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Questions raised over Oklahoma's roofing program

An injunction is being sought to shut down Oklahoma's roofing program, which offers fixed rates over a period of time for state and local government entities. A group complains that the program gets around a state law that requires competitive bids for projects costing more than $50,000.
BY MICHAEL MCNUTT Published: March 25, 2013

A roofing program for public buildings administered by the state of Oklahoma has grown out of control and has wasted at least $15 million over the past six years, a group of roofers and others in the building trade contend.

More than $51.1 million in new roof and roof replacement projects have been awarded without seeking competitive bids, said Mark Nestlen, with the Coalition for Competitive Construction. He said projects costing more than $50,000 should have been put out for competitive bids.

He said contracts for public building projects costing more than $50,000 that were competitively bid have come in 30 to 50 percent lower than the fixed prices offered by the program.

His group sought to have lawmakers address the problem this year; however, a measure — Senate Bill 395 — passed out of a committee but was not taken up on the Senate floor by the March 14 deadline.

The next day, Saratoga Roofing and Construction, an Oklahoma City company, filed papers in Oklahoma County District Court seeking an injunction to shut down the program. No hearing date has been set.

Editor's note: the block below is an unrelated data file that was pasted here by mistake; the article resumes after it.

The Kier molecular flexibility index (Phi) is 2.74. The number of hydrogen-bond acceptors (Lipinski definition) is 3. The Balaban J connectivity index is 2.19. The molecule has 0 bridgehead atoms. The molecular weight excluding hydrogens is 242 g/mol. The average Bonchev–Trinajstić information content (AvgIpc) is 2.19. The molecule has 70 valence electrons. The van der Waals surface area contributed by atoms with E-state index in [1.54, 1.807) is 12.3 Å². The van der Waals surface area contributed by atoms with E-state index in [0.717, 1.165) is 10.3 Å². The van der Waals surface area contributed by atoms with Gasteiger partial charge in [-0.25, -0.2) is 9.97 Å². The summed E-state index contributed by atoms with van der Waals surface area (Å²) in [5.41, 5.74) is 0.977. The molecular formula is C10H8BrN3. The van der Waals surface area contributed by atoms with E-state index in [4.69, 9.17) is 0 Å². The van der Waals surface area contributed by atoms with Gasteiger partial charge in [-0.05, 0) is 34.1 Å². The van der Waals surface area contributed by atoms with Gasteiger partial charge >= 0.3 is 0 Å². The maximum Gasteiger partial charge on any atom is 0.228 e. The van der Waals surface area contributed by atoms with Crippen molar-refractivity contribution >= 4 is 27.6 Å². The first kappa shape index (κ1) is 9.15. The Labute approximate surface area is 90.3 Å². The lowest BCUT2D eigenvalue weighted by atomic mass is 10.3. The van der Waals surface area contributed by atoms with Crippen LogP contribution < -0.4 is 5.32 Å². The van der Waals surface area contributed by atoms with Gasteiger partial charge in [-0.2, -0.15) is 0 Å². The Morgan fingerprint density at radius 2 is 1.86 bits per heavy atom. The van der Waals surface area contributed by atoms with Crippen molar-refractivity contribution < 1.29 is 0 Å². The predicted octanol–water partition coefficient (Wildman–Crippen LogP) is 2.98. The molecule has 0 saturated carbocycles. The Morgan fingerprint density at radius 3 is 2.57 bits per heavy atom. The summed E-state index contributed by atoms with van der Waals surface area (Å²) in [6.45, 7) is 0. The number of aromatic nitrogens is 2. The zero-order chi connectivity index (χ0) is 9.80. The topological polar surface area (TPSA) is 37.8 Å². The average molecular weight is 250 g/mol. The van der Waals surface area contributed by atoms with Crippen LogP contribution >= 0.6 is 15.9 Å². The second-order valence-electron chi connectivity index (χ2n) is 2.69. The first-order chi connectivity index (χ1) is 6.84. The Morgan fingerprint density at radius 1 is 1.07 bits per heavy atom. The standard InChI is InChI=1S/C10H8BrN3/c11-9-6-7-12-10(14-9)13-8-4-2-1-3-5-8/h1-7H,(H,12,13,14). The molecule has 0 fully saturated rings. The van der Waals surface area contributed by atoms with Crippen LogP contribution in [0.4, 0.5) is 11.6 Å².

State's position

State officials said the Roof Asset Management Program was developed in consultation with the state roofing industry.

The state is authorized to run the program under the state's Public Building and Construction Planning Act, they said.

“This program has legally provided quality roofing services at minimal cost to taxpayers for 25 years without complaint,” said John Estus, spokesman for the state Office of Management and Enterprise Services, which oversees the program.

“The contracts government entities can use through this voluntary program are put out for competitive bid to all qualified roofers are in full accordance with the law. The state is fully confident in the program's legality.”

The program divides the state into five regions. Multiyear contracts were put out for bid in 2007 and in 2009, Estus said.

Multiple bidders responded, and two companies that submitted the lowest bids were selected.

The contracts will go out for bid again later this year, he said.

The program is voluntary, Estus said.

One advantage of the locked-in prices under the program is that state and local government entities know up front the cost for materials and services.

Group's concerns

Nestlen said his group is concerned because the program has grown in each of the past five years, from $6.3 million in roofing projects in 2008 to $15.3 million in projects last year.

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